Satellite Image from Google Earth
Alex Meyer / Senior Writer
Though the opioid epidemic has not been unique to Appalachian communities, the effects of addiction might be more wide-sweeping in a region like southeast Ohio where resources are few and budgets are slim.
“It’s poverty, drug abuse and mental illness,” Bill Dunlap, deputy director of the 317 Board, which provides and funds mental health and addiction services for residents of Athens, Hocking and Vinton County, said. “Those are the three main problems that we see with people who are dealing with multiple barriers to move ahead.”
Dependency can be tied to the availability of jobs, Ron Eller, professor emeritus of history at the University of Kentucky, said, while drugs, alcohol and other substances can fill an economic gap for some people.
Scott Zielinski, director of the Athens County Department of Job and Family Services, said he and others at the department have seen an “alarming shift” in opioid addiction over the last six or seven years. But he stressed that services have been affected by opioids since the 1990s.
“When manufacturing and blue-collar jobs started leaving our area, we saw an increase in opiate abuse,” Zielinski said. “Unfortunately, at the same time, we saw federal and state decreases in investments in social services to help families deal with the issue.”
A closer look at the history of the Appalachian region as a whole reveals a trend of dependency stemming from economic or social determinants, though Eller stressed that people should not associate opioid abuse with the residents and culture of Appalachia. Rather, he said, one should look toward the broader factors that can lead a person to drug dependency.
For example, Appalachian counties have long witnessed economic exploitation and extraction of natural resources, which have resulted in economic inequality. That, of course, is of no fault to the people living in such communities.
“One has to look at the historical, economic and political conditions that have shaped life in the region today, not in the culture and attitudes in the people,” Eller, who has studied and written about Appalachian history and economic development, said.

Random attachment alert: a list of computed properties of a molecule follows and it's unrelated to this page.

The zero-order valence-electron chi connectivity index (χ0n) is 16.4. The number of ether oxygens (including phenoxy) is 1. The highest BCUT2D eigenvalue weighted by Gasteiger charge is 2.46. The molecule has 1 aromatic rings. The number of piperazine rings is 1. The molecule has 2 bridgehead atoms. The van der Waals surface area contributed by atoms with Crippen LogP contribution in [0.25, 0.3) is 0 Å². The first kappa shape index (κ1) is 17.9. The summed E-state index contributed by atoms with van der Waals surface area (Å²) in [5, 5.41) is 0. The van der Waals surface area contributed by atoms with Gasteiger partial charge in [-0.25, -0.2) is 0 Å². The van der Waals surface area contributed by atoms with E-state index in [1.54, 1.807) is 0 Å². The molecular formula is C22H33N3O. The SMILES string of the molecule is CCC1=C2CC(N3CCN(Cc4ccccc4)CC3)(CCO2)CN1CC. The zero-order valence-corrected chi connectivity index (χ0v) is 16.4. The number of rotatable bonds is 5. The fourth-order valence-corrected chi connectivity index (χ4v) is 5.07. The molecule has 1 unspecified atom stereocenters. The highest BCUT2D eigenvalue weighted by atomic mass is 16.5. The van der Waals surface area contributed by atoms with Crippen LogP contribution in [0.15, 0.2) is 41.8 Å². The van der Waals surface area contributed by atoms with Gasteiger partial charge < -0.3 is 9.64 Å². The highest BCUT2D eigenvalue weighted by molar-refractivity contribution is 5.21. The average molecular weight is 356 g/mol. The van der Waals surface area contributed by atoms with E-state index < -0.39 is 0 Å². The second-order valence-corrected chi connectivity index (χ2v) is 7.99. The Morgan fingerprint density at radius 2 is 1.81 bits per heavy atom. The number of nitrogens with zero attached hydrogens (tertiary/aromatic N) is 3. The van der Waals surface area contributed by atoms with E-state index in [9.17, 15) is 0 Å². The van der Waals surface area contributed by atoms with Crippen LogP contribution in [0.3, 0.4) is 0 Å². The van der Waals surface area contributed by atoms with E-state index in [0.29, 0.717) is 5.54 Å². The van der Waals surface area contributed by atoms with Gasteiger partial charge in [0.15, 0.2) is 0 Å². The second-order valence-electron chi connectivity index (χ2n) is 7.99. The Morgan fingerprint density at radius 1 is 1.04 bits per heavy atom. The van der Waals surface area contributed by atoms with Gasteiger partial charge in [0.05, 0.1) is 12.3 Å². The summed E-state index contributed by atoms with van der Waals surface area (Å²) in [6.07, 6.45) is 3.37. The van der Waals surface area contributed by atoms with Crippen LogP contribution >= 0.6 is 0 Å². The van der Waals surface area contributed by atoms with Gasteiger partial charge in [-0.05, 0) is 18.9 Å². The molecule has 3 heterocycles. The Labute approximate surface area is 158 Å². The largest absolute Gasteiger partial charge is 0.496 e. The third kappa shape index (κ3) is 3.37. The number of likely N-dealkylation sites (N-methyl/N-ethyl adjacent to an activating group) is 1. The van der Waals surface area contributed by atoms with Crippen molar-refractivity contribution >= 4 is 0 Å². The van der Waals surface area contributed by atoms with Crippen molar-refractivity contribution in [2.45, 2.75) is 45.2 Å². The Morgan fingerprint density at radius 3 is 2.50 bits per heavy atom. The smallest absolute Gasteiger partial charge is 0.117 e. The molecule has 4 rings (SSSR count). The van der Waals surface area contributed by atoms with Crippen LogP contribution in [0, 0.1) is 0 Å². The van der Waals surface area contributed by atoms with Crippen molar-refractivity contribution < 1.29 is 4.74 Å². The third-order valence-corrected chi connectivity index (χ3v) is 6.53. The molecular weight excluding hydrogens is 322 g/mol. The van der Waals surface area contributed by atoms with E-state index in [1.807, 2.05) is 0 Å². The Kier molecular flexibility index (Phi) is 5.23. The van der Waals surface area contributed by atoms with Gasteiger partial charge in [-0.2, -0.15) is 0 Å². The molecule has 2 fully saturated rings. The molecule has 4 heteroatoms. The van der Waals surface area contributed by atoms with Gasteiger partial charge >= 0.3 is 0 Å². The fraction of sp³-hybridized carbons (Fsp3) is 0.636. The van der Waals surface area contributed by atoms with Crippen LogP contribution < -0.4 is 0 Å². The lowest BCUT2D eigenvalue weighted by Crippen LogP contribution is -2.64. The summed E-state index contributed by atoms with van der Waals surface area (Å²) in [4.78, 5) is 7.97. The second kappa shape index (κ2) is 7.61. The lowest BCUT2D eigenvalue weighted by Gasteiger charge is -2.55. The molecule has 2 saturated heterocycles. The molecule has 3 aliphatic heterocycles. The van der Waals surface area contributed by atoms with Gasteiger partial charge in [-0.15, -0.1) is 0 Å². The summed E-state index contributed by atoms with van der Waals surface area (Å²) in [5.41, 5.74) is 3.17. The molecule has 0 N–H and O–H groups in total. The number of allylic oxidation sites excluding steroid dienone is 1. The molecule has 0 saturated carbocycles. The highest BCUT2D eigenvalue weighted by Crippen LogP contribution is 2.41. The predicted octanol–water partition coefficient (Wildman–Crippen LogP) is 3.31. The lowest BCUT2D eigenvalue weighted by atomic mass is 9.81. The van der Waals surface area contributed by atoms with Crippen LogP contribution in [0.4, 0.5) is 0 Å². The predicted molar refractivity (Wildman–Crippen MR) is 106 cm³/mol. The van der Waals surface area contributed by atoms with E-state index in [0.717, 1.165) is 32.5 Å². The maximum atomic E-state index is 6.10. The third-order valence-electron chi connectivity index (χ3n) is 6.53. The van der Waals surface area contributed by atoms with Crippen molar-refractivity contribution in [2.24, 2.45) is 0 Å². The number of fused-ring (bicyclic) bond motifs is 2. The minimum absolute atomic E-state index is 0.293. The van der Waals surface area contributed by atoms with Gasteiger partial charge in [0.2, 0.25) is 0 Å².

Company mining towns, which once flourished in southeastern Ohio, gradually declined and took accompanying industries with them. The coal industry, for example, experienced a steady drop in production in the state after 1970, according to the Ohio Department of Natural Resources.
That left Appalachia with considerable poverty and a lack of opportunity, Eller said.
Notably, poverty rates have steadily increased in Appalachia in past decades, rising from 14 percent in 1980 to an average of 17.2 percent at the beginning of 2010, according to the Appalachian Regional Commission. Per capita income in the region was at about $37,000 in 2014 compared to the national average of about $46,000.
An average of 31 percent of Athens County residents were living in poverty in 2015, according to a report published in February by the Ohio Development Services Agency. The county’s economic status was also listed as "at risk" by the Appalachian Regional Commission for the 2017 fiscal year.
Out of that poor economic environment, Eller said, comes a tendency for people to turn to substances based on dependency, such as alcohol and tobacco, historically.
Coal mining, for example, is linked to admissions to substance abuse treatment centers for opioid abuse, according to a 2008 study published by the Appalachian Regional Commission. The study showed that coal mining areas in Appalachia demonstrated higher rates of heroin and opioid abuse as reasons for receiving treatment compared to other parts of the region.
Still, that does not mean that addiction can be cast as a choice made by those living in poverty to avoid confronting deeper problems.
“The conception that (some people are) giving is that these people are lazy, they won’t work — that’s not the truth in the vast majority of cases,” Reggie Robinson, program manager at Health Recovery Services in Athens, said. “Even the people in poverty, sometimes, self-blame. That’s not constructive.”
Those who are suffering from addiction in southeast Ohio might face additional barriers to recovery, such as a lack of transportation, additional health problems or basic skill deficiencies, Zielinski said.
The Department of Job and Family Services helps people work to overcome such obstacles, though he added that the prevalence of addiction can increase the difficulty in providing services to families.
“Low-income families without a safety net are hit especially hard when a family member becomes addicted,” Zielinski said. “It becomes even harder for low-income families to move forward.”